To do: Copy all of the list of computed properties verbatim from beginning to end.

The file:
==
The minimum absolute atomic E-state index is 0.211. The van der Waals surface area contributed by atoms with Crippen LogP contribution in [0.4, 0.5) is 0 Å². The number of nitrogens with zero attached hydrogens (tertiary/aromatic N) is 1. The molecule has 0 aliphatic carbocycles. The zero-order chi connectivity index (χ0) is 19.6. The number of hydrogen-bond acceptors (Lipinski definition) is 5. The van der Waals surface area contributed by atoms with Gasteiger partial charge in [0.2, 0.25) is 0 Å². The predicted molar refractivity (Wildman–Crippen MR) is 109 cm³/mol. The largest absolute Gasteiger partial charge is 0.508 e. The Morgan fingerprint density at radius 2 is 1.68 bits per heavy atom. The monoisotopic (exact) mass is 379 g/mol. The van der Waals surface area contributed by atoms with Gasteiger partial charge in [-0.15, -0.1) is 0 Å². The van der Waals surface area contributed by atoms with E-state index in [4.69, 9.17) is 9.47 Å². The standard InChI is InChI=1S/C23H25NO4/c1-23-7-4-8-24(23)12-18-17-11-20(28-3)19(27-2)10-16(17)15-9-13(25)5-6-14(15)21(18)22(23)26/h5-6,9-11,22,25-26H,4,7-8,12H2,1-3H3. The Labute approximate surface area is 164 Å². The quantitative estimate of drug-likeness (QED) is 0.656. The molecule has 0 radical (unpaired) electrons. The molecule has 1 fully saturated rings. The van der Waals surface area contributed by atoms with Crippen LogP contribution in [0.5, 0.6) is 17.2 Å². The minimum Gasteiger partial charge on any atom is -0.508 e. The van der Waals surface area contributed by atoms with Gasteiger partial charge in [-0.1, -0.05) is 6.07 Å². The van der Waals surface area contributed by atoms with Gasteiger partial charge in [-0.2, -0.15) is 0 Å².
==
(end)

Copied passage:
The minimum absolute atomic E-state index is 0.211. The van der Waals surface area contributed by atoms with Crippen LogP contribution in [0.4, 0.5) is 0 Å². The number of nitrogens with zero attached hydrogens (tertiary/aromatic N) is 1. The molecule has 0 aliphatic carbocycles. The zero-order chi connectivity index (χ0) is 19.6. The number of hydrogen-bond acceptors (Lipinski definition) is 5. The van der Waals surface area contributed by atoms with Gasteiger partial charge in [0.2, 0.25) is 0 Å². The predicted molar refractivity (Wildman–Crippen MR) is 109 cm³/mol. The largest absolute Gasteiger partial charge is 0.508 e. The Morgan fingerprint density at radius 2 is 1.68 bits per heavy atom. The monoisotopic (exact) mass is 379 g/mol. The van der Waals surface area contributed by atoms with Gasteiger partial charge in [-0.15, -0.1) is 0 Å². The van der Waals surface area contributed by atoms with E-state index in [4.69, 9.17) is 9.47 Å². The standard InChI is InChI=1S/C23H25NO4/c1-23-7-4-8-24(23)12-18-17-11-20(28-3)19(27-2)10-16(17)15-9-13(25)5-6-14(15)21(18)22(23)26/h5-6,9-11,22,25-26H,4,7-8,12H2,1-3H3. The Labute approximate surface area is 164 Å². The quantitative estimate of drug-likeness (QED) is 0.656. The molecule has 0 radical (unpaired) electrons. The molecule has 1 fully saturated rings. The van der Waals surface area contributed by atoms with Crippen LogP contribution in [0.5, 0.6) is 17.2 Å². The minimum Gasteiger partial charge on any atom is -0.508 e. The van der Waals surface area contributed by atoms with Gasteiger partial charge in [-0.1, -0.05) is 6.07 Å². The van der Waals surface area contributed by atoms with Gasteiger partial charge in [-0.2, -0.15) is 0 Å².